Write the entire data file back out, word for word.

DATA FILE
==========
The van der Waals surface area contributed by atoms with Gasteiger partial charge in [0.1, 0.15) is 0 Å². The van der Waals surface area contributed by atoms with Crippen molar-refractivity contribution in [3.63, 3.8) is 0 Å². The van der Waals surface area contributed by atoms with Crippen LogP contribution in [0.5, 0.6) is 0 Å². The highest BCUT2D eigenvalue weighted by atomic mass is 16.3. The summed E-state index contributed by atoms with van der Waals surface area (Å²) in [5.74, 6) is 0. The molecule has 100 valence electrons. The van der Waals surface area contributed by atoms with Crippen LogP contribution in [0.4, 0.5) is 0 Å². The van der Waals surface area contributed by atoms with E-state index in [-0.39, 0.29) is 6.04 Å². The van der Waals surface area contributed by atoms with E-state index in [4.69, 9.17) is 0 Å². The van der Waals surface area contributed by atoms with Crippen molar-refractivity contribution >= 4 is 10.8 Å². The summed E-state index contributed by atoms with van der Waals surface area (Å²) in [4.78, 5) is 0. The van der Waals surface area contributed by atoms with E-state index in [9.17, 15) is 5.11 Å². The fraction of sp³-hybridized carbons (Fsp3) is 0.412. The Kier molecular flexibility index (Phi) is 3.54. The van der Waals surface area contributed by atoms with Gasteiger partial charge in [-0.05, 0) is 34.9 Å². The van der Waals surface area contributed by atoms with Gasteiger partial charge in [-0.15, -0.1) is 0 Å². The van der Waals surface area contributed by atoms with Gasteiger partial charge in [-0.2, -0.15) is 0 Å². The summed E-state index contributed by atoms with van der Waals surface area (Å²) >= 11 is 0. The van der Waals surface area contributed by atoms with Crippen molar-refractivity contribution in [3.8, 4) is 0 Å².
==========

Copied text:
The van der Waals surface area contributed by atoms with Gasteiger partial charge in [0.1, 0.15) is 0 Å². The van der Waals surface area contributed by atoms with Crippen molar-refractivity contribution in [3.63, 3.8) is 0 Å². The van der Waals surface area contributed by atoms with Crippen LogP contribution in [0.5, 0.6) is 0 Å². The highest BCUT2D eigenvalue weighted by atomic mass is 16.3. The summed E-state index contributed by atoms with van der Waals surface area (Å²) in [5.74, 6) is 0. The molecule has 100 valence electrons. The van der Waals surface area contributed by atoms with Crippen LogP contribution in [0.4, 0.5) is 0 Å². The van der Waals surface area contributed by atoms with E-state index in [-0.39, 0.29) is 6.04 Å². The van der Waals surface area contributed by atoms with E-state index in [4.69, 9.17) is 0 Å². The van der Waals surface area contributed by atoms with Crippen molar-refractivity contribution >= 4 is 10.8 Å². The summed E-state index contributed by atoms with van der Waals surface area (Å²) in [4.78, 5) is 0. The van der Waals surface area contributed by atoms with E-state index in [9.17, 15) is 5.11 Å². The fraction of sp³-hybridized carbons (Fsp3) is 0.412. The Kier molecular flexibility index (Phi) is 3.54. The van der Waals surface area contributed by atoms with Gasteiger partial charge in [-0.05, 0) is 34.9 Å². The van der Waals surface area contributed by atoms with Gasteiger partial charge in [-0.15, -0.1) is 0 Å². The van der Waals surface area contributed by atoms with Gasteiger partial charge in [-0.2, -0.15) is 0 Å². The summed E-state index contributed by atoms with van der Waals surface area (Å²) >= 11 is 0. The van der Waals surface area contributed by atoms with Crippen molar-refractivity contribution in [3.8, 4) is 0 Å².